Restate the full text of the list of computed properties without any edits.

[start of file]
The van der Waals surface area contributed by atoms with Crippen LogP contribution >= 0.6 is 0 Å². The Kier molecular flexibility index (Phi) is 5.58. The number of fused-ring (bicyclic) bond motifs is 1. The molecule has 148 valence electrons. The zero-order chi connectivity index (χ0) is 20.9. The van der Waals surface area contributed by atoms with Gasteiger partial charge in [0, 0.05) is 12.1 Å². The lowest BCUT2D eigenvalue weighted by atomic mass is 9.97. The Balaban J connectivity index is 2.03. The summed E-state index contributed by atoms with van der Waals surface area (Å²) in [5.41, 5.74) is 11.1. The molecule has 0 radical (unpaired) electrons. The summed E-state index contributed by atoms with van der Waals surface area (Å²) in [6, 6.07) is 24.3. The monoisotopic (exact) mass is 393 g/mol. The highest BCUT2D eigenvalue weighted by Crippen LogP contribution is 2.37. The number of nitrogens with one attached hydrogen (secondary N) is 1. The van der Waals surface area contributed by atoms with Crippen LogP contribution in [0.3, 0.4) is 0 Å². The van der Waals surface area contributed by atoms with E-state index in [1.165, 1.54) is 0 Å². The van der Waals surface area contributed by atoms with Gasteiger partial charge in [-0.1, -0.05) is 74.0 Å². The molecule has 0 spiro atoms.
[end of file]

The van der Waals surface area contributed by atoms with Crippen LogP contribution >= 0.6 is 0 Å². The Kier molecular flexibility index (Phi) is 5.58. The number of fused-ring (bicyclic) bond motifs is 1. The molecule has 148 valence electrons. The zero-order chi connectivity index (χ0) is 20.9. The van der Waals surface area contributed by atoms with Gasteiger partial charge in [0, 0.05) is 12.1 Å². The lowest BCUT2D eigenvalue weighted by atomic mass is 9.97. The Balaban J connectivity index is 2.03. The summed E-state index contributed by atoms with van der Waals surface area (Å²) in [5.41, 5.74) is 11.1. The molecule has 0 radical (unpaired) electrons. The summed E-state index contributed by atoms with van der Waals surface area (Å²) in [6, 6.07) is 24.3. The monoisotopic (exact) mass is 393 g/mol. The highest BCUT2D eigenvalue weighted by Crippen LogP contribution is 2.37. The number of nitrogens with one attached hydrogen (secondary N) is 1. The van der Waals surface area contributed by atoms with Crippen LogP contribution in [0.3, 0.4) is 0 Å². The van der Waals surface area contributed by atoms with E-state index in [1.165, 1.54) is 0 Å². The van der Waals surface area contributed by atoms with Gasteiger partial charge in [-0.1, -0.05) is 74.0 Å². The molecule has 0 spiro atoms.